Although there is no ideal scale with which to work, generally the larger the scale, the better for detail. There may be handling and paper size problems on a really large site if the scale becomes too large. The ultimate choice of scale is a compromise between our real need for greater detail and the ultimate sheet size on which the map is to be made. Some adjustments can be made to increase or decrease scale and size through photographic enlargement or reduction. Great reductions are possible with large maps, but if your map will be reproduced to fit a standard page, you may want to do your final drawing on a sheet size closer to the final one to improve the map's readability.

One final comment: If you do intend to reduce or enlarge the map, be sure to include a bar scale rather than a ratio. The bar will stretch or shrink with the map, giving you an accurate measuring device, no matter what the change; but the ratio (e.g., 1" = 40') will be inaccurate with even a slight shift in size.


Perhaps the easiest way to make your own base map is like learning to draw: by tracing something you like. There are two straight-forward ways to construct a base map: 1) Make a photographic enlargement of your selected area from a USGS map (to enlarge the scale), and trace the features you want from that. Be sure to include a bar scale, and ink in all the blue drainage lines first, because the camera will not "see" blue items. 2) Trace directly from a black and white aerial photo. Remember to put registration marks (little crosses) on both the aerial and the tracing paper, so they can be re-positioned if needed.

Use a good quality drafting paper on which mistakes are more easily corrected. The simplest way to trace is to tape both pages to a picture window, then use a fine line pencil to capture all the features important to the map. At this stage, you will probably want to pick out any vegetation patterns seen on the aerial by outlining them for identification. Once you have picked out all the features you want, transfer the drawing to a table, where it will be easier to do the inking. Use inexpensive permanent marking pens in perhaps three varied widths for emphasis. (Technical pens are awkward to use for most novices.) If you are nervous about putting ink to paper, make a few throw-away practice runs. Get more comfortable before working on the final copy.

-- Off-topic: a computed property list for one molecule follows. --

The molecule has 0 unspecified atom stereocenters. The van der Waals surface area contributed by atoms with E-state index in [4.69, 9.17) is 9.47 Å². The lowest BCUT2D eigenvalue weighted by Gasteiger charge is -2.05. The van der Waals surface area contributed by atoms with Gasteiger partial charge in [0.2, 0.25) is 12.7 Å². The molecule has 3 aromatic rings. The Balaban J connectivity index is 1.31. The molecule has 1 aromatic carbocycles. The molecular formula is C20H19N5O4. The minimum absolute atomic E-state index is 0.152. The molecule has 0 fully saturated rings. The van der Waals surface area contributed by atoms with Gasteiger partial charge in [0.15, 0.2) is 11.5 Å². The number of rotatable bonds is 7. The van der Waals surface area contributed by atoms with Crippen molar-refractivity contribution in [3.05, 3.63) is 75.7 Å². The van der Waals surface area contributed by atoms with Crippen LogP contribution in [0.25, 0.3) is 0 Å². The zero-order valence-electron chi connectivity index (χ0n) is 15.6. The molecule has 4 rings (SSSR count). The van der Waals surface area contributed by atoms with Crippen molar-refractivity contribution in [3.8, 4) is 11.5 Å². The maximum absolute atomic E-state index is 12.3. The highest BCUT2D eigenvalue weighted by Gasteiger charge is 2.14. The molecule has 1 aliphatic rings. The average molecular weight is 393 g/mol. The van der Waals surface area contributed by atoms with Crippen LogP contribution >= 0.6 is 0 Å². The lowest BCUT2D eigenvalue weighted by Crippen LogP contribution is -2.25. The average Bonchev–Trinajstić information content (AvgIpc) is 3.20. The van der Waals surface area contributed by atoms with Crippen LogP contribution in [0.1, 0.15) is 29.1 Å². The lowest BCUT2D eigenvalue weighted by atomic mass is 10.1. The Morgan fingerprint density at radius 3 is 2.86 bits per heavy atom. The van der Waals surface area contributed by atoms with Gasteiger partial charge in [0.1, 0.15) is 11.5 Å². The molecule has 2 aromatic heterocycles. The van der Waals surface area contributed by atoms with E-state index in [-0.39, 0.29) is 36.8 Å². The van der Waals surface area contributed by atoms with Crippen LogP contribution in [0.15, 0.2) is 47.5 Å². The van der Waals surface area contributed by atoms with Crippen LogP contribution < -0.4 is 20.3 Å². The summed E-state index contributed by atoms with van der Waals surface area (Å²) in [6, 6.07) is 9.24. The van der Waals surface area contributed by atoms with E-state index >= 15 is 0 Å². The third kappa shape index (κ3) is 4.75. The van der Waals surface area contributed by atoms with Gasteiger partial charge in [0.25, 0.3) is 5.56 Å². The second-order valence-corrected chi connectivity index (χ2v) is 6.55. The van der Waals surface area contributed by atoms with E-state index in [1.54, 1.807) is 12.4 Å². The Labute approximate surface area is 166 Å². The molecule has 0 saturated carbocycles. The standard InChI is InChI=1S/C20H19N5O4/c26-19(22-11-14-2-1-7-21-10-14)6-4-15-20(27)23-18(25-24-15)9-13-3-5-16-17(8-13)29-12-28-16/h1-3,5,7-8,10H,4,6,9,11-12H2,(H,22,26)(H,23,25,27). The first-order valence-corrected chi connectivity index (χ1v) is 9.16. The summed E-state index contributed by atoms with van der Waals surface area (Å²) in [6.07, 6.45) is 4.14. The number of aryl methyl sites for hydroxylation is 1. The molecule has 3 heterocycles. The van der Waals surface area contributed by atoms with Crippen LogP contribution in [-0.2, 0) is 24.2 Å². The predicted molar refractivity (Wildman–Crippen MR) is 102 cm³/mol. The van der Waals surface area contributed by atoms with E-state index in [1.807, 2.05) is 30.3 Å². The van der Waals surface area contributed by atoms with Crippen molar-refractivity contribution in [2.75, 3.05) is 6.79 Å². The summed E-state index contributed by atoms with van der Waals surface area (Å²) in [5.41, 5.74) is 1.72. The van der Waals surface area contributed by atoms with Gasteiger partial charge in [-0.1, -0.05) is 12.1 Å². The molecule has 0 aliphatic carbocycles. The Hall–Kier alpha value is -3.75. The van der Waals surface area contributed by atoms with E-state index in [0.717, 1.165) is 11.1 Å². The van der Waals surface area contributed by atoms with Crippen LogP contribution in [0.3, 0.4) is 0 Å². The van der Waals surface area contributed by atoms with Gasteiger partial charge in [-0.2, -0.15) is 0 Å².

Now that the basic framework of the map has been completed, think about naming special features and lettering the title block, agency name, etc. -- anything you would want repeated on all subsequent copies. "Rub-down" lettering of various styles and sizes, available from artist supply stores, can give an elegant and professional touch. A mechanical lettering set can be used; and even freehand lettering is acceptable, if nicely done. Some computers and word processors have a wide variety of type fonts and sizes with which labels can be simply printed, then pasted onto a map if it is going to be reproduced photographically. Labels also can be created on a typewriter and changed in size with an enlarging/reducing photocopier.

Before proceeding with the lettering, however, a decision has to be made about reproducing the map. If your original is large, likely to remain in that format, and multiple copies are required, then the best choice is to have "black line" prints made from your tracing at a drafting shop. This process is the same one used to make blueprints, and is fairly inexpensive. The disadvantage is that any errors have to be erased and corrected first, since correction fluids will show up as blobs, and lettering pasted up on opaque paper will not show through. If the map is to be reduced for a document and reproduced in substantial quantity, it is better to do partial reduction with a photostat camera, and then ddo the lettering at that stage, when paste-ups and "white-out" can be used.

Generally speaking, it is better to use the black line process for large maps and a photostat camera for the smaller ones. No matter how the size of the base map is reduced, line weights, letter sizes, and textures -- and minor flaws in drawing -- will be proportionately smaller as well. So if your working base map is 150% of final size, those elements should be one and a half times as heavy or large as you want them to appear in the finished piece. If you are uncertain about your choices, you can preview the result of your work using the reducing feature on a photocopier.